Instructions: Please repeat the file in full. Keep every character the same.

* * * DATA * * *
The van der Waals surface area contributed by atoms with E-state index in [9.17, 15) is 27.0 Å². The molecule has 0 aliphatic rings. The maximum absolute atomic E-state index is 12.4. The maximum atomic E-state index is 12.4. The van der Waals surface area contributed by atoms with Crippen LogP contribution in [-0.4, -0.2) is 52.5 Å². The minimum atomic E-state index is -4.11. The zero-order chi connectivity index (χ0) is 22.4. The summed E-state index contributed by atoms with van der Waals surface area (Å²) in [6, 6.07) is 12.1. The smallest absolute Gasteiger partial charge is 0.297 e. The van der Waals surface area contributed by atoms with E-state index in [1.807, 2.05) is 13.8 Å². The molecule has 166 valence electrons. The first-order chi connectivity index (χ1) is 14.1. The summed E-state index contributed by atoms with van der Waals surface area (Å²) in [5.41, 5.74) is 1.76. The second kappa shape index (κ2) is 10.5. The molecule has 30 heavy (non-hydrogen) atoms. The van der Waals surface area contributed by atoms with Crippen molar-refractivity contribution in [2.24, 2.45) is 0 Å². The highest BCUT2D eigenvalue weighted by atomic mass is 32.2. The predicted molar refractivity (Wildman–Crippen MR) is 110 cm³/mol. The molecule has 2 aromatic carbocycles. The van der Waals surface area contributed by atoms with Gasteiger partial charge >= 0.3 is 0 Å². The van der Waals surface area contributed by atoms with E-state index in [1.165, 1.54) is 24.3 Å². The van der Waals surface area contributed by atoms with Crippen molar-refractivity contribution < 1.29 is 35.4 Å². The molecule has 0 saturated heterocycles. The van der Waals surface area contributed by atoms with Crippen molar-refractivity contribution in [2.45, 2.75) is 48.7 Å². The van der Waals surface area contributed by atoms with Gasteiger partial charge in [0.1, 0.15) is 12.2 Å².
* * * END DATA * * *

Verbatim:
The van der Waals surface area contributed by atoms with E-state index in [9.17, 15) is 27.0 Å². The molecule has 0 aliphatic rings. The maximum absolute atomic E-state index is 12.4. The maximum atomic E-state index is 12.4. The van der Waals surface area contributed by atoms with Crippen LogP contribution in [-0.4, -0.2) is 52.5 Å². The minimum atomic E-state index is -4.11. The zero-order chi connectivity index (χ0) is 22.4. The summed E-state index contributed by atoms with van der Waals surface area (Å²) in [6, 6.07) is 12.1. The smallest absolute Gasteiger partial charge is 0.297 e. The van der Waals surface area contributed by atoms with E-state index in [1.807, 2.05) is 13.8 Å². The molecule has 166 valence electrons. The first-order chi connectivity index (χ1) is 14.1. The summed E-state index contributed by atoms with van der Waals surface area (Å²) in [5.41, 5.74) is 1.76. The second kappa shape index (κ2) is 10.5. The molecule has 30 heavy (non-hydrogen) atoms. The van der Waals surface area contributed by atoms with Crippen molar-refractivity contribution in [2.24, 2.45) is 0 Å². The highest BCUT2D eigenvalue weighted by atomic mass is 32.2. The predicted molar refractivity (Wildman–Crippen MR) is 110 cm³/mol. The molecule has 2 aromatic carbocycles. The van der Waals surface area contributed by atoms with Gasteiger partial charge >= 0.3 is 0 Å². The van der Waals surface area contributed by atoms with E-state index in [1.165, 1.54) is 24.3 Å². The van der Waals surface area contributed by atoms with Crippen molar-refractivity contribution < 1.29 is 35.4 Å². The molecule has 0 saturated heterocycles. The van der Waals surface area contributed by atoms with Crippen molar-refractivity contribution in [2.45, 2.75) is 48.7 Å². The van der Waals surface area contributed by atoms with Gasteiger partial charge in [0.1, 0.15) is 12.2 Å².